In February 2017, the FASB issued ASU 2017-05, Other Income - Gains and Losses from the Derecognition of Non-financial Assets (Subtopic 610-20): Clarifying the Scope of Asset Derecognition Guidance and Accounting for Partial Sales of Non-financial Assets. This ASU clarifies the scope and application of ASC 610-20 on the sale or transfer of non-financial assets and in substance non-financial assets to non-customers, including partial sales. The amendments are effective for annual reporting periods beginning after December 15, 2017, which for the Company will be the first quarter of fiscal 2019. The Company does not anticipate a significant impact upon adoption.
In August 2016, the FASB issued ASU 2016-15, Statement of Cash Flows (Topic 230) - Classification of Certain Cash Receipts and Cash Payments: A Consensus of the FASB Emerging Issues Task Force. The amendments provide guidance on eight specific cash flow classification issues: debt prepayment or debt extinguishment costs, settlement of zero-coupon debt instruments or other debt instruments with coupon interest rates that are insignificant in relation to the effective interest rate of the borrowing, contingent consideration payments made after a business combination, proceeds from the settlement of insurance claims, corporate and bank-owned life insurance policies, distributions received from equity method investees, beneficial interests in securitization transactions and separately identifiable cash flows and application of the predominance principle. The amendments are effective for fiscal years beginning after December 15, 2017, which for the Company will be the first quarter of fiscal 2019. The Company does not anticipate a significant impact upon adoption.
In June 2016, the FASB issued ASU 2016-13, Financial Instruments - Credit Losses (Topic 326): Measurement of Credit Losses on Financial Instruments. This ASU provides guidance for recognizing credit losses on financial instruments based on an estimate of current expected credit losses model. The amendments are effective for fiscal years beginning after December 15, 2019, which for the Company will be the first quarter of fiscal 2021. Although the impact upon adoption will depend on the financial instruments held by the Company at that time, the Company does not anticipate a significant impact on its consolidated financial statements based on the instruments currently held and its historical trend of bad debt expense relating to trade accounts receivable.
In March 2016, the FASB issued ASU 2016-09, Compensation - Stock Compensation (Topic 718): Improvements to Employee Share-Based Payment Accounting. This ASU simplifies several aspects of the accounting for share-based payment transactions, including income tax consequences, classification of awards as either equity or liabilities, and classification on the statement of cash flows. The amendments are effective for annual periods beginning after December 15, 2016, which for the Company will be the first quarter of fiscal 2018. The Company does not anticipate a significant impact upon adoption.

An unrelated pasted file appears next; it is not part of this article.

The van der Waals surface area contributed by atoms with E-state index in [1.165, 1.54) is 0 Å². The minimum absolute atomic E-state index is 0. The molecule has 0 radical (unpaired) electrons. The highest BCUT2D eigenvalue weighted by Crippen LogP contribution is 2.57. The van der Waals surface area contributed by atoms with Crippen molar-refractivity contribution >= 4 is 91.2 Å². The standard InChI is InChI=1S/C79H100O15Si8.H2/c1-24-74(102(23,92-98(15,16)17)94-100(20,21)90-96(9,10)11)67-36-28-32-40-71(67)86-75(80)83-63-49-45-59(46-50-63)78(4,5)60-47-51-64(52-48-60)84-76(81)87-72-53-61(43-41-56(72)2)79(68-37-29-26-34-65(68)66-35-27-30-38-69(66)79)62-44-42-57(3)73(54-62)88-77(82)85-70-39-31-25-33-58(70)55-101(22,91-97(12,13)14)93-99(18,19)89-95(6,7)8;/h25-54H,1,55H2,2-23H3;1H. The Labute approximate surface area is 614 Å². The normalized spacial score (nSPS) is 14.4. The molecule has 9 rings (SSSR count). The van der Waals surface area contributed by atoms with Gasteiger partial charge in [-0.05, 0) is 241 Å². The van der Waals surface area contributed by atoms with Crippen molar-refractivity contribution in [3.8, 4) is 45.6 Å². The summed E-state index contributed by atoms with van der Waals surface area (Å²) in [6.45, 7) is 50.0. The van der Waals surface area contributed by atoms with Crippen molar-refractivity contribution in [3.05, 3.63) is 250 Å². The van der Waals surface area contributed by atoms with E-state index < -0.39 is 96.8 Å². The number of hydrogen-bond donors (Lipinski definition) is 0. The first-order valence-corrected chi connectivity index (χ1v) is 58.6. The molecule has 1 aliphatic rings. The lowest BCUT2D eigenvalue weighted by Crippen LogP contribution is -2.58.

In February 2016, the FASB issued ASU 2016-02, Leases (Topic 842). This ASU requires that lessees recognize assets and liabilities for leases with lease terms greater than twelve months in the statement of financial position and also requires improved disclosures to help users of financial statements better understand the amount, timing and uncertainty of cash flows arising from leases. The amendments are effective for fiscal years beginning after December 15, 2018, which for the Company will be the first quarter of fiscal 2020. The Company has preliminarily evaluated the impact of our pending adoption of ASU 2016-02 on our consolidated financial statements on a modified retrospective basis, and currently expects that most of our operating lease commitments will be subject to the new standard and recognized as operating lease liabilities and right-of-use assets upon our adoption, which will increase the Company’s total assets and total liabilities that the Company reports relative to such amounts prior to adoption.
In May 2014, the FASB issued ASU No. 2014-09, Revenue from Contracts with Customers (Topic 606). The core principle of this amendment is that an entity should recognize revenue to depict the transfer of promised goods or services to customers in an amount that reflects the consideration to which the entity expects to be entitled in exchange for those goods and services. The FASB issued subsequent amendments to improve and clarify the implementation guidance of Topic 606. This standard is effective for annual reporting periods beginning after December 15, 2017, which for the Company will be the first quarter of fiscal 2019. After the preliminary assessment, the Company does not anticipate that the new guidance will have a material impact on our revenue recognition policies, practices or systems. As the Company continues to evaluate the impacts of our pending adoption of Topic 606, our preliminary assessments are subject to change.